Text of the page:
My "bucket list" (things to do before I die) is pretty short now that I've crossed the impossible "see Cleveland Indians win a world championship" from positions 1 through 9, leaving only "catch a ball at a baseball game" on the list.
I came close once at Yankee Stadium in the '80s. A foul ball was hit in the row behind me and after a scramble, another guy came up with it. Typical of Yankee Stadium, however, a kid sitting nearby bent over and held his stomach, then collapsed into his seat. The section began chanting "give the kid the ball" and the guy had no choice but to hand it over to the kid, who then made a miraculous recovery. As he sat back down in his seat with the ball, I heard the kid say to his friend, "that's the second ball I've gotten this week that way.
But I've never been able to come up with one by any means.
So there's no joy in my neck of the stadium for this guy, who is getting some nationwide love this week for catching home-run balls on consecutive nights at Yankee Stadium.
What is it with Yankee Stadium? Last year, a fan caught two balls in one game.
What are the odds of that? 1/196,000,000 it says here.
But this guy is Zack Hample, who has beat the odds over the years by grabbing more than
30,000 3,000 balls at Yankee Stadium, some on the fly and some not.
It was happening. The ball kept coming. I could tell I had a chance to catch it, but that it wasn't going to reach the seats, so I jumped up on the chest-high railing (just as I'd done the day before to catch that BP ball tossed by Phil Hughes) and balanced on my stomach (cracked rib and all) and reached waaaaaaay out over the wall as the ball came shooting toward me, and BAM, just like that, I made the back-handed catch right in the pocket of my Mizuno glove. There was a guy on my left who made more of an effort to grab my legs to prevent me from flipping over the wall than he'd made to grab the ball himself.
Hample is making the rounds of the talk shows today wearing his "Baseball is Life" shirt. It is. And it's not fair.(2 Comments)
A Time Magazine blog has an interview today with a man who is studying what happens when we die.
Many people, the author admits, aren't so sure about the project...
Because we're pushing through the boundaries of science, working against assumptions and perceptions that have been fixed. A lot of people hold this idea that well, when you die you die, that's it. Death is a moment, you know you're either dead or you're alive. All these things are not scientifically valid but they're social perceptions. If you look back at the end of the 19th century, physicists at that time had been working with Newtonian laws of motion and they really felt they had all the answers to everything that was out there in the universe. When we look at the world around us, Newtonian physics is perfectly sufficient. It explains most things that we deal with -- except if you go to the really low level beyond the atoms.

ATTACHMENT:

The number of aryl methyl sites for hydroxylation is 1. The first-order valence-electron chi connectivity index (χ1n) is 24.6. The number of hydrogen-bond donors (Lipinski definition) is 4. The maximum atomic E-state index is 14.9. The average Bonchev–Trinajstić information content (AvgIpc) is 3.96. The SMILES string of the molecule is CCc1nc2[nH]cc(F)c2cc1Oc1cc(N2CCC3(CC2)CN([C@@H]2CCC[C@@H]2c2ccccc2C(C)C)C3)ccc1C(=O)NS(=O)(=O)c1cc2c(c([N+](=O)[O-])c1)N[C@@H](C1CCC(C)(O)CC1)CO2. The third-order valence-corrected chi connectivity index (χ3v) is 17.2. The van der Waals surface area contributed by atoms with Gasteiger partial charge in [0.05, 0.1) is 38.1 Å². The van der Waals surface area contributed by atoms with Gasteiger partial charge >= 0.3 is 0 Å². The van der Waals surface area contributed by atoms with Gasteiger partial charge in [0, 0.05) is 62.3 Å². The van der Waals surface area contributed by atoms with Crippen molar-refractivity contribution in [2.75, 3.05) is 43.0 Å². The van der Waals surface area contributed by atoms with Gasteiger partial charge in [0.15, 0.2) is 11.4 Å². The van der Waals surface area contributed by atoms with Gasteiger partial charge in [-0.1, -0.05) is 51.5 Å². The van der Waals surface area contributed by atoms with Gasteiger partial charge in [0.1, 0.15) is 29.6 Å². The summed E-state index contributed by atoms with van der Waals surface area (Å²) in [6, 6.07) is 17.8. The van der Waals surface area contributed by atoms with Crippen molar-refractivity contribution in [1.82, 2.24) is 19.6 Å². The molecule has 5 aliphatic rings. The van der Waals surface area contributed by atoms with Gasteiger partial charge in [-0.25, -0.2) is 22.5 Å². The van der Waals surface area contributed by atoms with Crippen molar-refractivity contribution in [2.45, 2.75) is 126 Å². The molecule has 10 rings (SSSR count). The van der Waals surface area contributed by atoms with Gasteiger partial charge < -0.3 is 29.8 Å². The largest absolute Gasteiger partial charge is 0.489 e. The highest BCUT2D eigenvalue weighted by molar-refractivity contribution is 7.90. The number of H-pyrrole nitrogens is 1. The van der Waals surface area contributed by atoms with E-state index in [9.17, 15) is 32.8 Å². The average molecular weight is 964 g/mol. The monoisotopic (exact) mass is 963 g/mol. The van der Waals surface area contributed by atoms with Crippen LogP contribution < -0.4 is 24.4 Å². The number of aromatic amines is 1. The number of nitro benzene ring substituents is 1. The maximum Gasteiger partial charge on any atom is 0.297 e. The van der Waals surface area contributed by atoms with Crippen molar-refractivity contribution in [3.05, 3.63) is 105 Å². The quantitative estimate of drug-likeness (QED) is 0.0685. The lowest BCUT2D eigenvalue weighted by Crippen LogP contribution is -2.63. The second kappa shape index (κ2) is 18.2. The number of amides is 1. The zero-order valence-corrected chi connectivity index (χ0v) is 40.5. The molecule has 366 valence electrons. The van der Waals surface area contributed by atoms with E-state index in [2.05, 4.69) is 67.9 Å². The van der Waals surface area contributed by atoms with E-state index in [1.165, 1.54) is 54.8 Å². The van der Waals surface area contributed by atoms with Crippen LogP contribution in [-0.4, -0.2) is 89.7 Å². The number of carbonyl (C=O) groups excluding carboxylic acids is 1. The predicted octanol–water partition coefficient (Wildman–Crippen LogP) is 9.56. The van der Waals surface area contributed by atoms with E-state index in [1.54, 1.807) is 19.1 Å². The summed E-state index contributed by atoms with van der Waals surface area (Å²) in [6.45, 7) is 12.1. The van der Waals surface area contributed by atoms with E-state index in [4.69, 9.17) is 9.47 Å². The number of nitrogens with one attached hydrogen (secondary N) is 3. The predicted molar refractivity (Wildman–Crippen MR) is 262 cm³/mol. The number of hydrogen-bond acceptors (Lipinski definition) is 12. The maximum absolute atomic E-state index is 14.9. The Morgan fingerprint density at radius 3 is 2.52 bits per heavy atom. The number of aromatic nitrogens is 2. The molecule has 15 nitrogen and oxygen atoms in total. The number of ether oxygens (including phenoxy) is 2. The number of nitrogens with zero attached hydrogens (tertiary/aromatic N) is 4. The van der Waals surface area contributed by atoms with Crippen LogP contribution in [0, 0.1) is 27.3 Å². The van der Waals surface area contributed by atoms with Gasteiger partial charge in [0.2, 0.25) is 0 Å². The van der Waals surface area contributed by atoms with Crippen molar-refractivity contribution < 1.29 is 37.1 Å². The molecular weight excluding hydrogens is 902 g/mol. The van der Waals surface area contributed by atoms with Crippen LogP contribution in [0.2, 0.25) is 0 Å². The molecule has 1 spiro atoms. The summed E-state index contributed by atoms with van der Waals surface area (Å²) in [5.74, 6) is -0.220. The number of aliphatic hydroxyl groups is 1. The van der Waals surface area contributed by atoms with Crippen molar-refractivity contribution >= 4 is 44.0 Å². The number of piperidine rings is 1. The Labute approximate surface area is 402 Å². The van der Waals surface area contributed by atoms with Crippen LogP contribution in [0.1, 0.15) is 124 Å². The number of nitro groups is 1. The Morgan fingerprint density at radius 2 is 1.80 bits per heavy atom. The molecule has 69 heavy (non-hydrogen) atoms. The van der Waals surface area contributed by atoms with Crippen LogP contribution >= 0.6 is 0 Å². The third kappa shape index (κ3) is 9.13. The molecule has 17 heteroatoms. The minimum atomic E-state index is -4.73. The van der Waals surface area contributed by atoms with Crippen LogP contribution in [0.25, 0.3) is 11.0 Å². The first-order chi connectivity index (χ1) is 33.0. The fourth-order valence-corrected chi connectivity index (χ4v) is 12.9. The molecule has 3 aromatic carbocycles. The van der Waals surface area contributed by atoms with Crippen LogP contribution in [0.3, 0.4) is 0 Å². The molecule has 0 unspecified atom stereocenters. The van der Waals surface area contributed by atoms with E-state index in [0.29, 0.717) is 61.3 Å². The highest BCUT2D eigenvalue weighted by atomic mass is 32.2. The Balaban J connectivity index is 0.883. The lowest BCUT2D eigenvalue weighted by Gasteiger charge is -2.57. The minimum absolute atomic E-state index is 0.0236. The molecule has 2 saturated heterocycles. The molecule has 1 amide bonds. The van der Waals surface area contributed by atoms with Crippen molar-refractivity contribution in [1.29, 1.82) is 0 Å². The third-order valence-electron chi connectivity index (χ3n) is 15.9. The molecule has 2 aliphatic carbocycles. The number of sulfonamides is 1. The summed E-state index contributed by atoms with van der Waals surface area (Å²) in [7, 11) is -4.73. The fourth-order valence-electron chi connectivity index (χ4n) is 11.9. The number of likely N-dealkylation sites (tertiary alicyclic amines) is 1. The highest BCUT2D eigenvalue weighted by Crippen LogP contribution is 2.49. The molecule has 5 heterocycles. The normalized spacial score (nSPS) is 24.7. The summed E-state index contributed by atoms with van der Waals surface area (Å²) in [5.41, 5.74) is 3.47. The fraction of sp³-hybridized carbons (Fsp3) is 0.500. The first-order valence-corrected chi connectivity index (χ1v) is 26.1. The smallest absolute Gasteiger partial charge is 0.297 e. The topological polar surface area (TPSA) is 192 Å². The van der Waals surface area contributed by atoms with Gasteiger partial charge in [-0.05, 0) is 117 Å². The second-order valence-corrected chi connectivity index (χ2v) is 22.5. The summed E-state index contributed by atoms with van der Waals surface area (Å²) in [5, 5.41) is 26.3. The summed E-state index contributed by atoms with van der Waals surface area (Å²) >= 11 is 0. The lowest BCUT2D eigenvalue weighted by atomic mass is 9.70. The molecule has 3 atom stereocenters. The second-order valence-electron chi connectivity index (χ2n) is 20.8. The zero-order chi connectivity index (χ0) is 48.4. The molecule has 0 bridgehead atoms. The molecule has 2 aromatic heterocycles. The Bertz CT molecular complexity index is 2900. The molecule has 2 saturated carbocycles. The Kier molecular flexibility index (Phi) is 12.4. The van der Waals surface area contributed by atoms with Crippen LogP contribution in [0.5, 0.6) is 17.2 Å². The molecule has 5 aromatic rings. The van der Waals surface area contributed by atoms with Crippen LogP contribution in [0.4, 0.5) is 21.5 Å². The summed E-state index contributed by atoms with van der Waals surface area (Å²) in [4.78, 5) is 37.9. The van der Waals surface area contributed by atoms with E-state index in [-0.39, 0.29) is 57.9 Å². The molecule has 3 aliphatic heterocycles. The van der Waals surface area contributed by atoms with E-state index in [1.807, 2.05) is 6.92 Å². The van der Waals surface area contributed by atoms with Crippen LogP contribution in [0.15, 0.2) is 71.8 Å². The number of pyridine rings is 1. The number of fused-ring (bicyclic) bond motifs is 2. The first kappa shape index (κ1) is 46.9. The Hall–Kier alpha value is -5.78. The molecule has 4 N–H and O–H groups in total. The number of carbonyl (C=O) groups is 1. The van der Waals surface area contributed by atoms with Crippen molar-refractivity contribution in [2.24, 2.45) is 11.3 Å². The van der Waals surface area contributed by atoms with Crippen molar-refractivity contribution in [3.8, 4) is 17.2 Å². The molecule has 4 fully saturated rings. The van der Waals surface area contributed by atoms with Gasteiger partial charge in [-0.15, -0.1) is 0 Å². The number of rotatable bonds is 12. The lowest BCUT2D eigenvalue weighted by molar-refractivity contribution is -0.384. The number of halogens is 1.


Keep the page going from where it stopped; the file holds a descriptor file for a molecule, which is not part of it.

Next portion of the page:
Do we really want to know the answer if there's a possibility it totally rewires our concept of life and death?(8 Comments)
St. Paul has announced it won't prosecute any of the journalists who were rounded up in the various protests during the week of the Republican National Convention.
The announcement comes just a few days between the Society of Professional Journalists is to hold a discussion with journalists and law enforcement officials about the arrests.
Still unclear is how the police are going to approach the situation next time. St. Paul Police Chief John Harrington has said one of the biggest problems his department faced was determining who was a credentialed journalist at the RNC, and who was 'self credentialed.'
The decision will only affect people identified as journalists who face the misdemeanor charge. Recognizing the growing media profession in print, broadcast and the Internet, the city attorney's office will use a broad definition and verification to identify journalists who were caught up in mass arrests during the convention. It is not known how many cases this decision will affect.
Does this include, for example, the person Chief Harrington said claimed to be a journalist but turned out to be a clerk at Walgreen's?
Update 1:34 p.m. What's the definition of journalist? MPR's Laura Yuen talked with city attorney John Choi about that and got this:
"We're going to apply a broad definition of it. That's one of the things that the city attorney is going to take a look at: who is claiming to be a journalist, and what's their basis for their claim? We will try to apply it as broadly as possible, knowing that journalism is changing very dramatically and very quickly. It is no longer the kind of traditional three media outlets in a town. You have a lot of different sources and a lot of different people who are acting as journalists."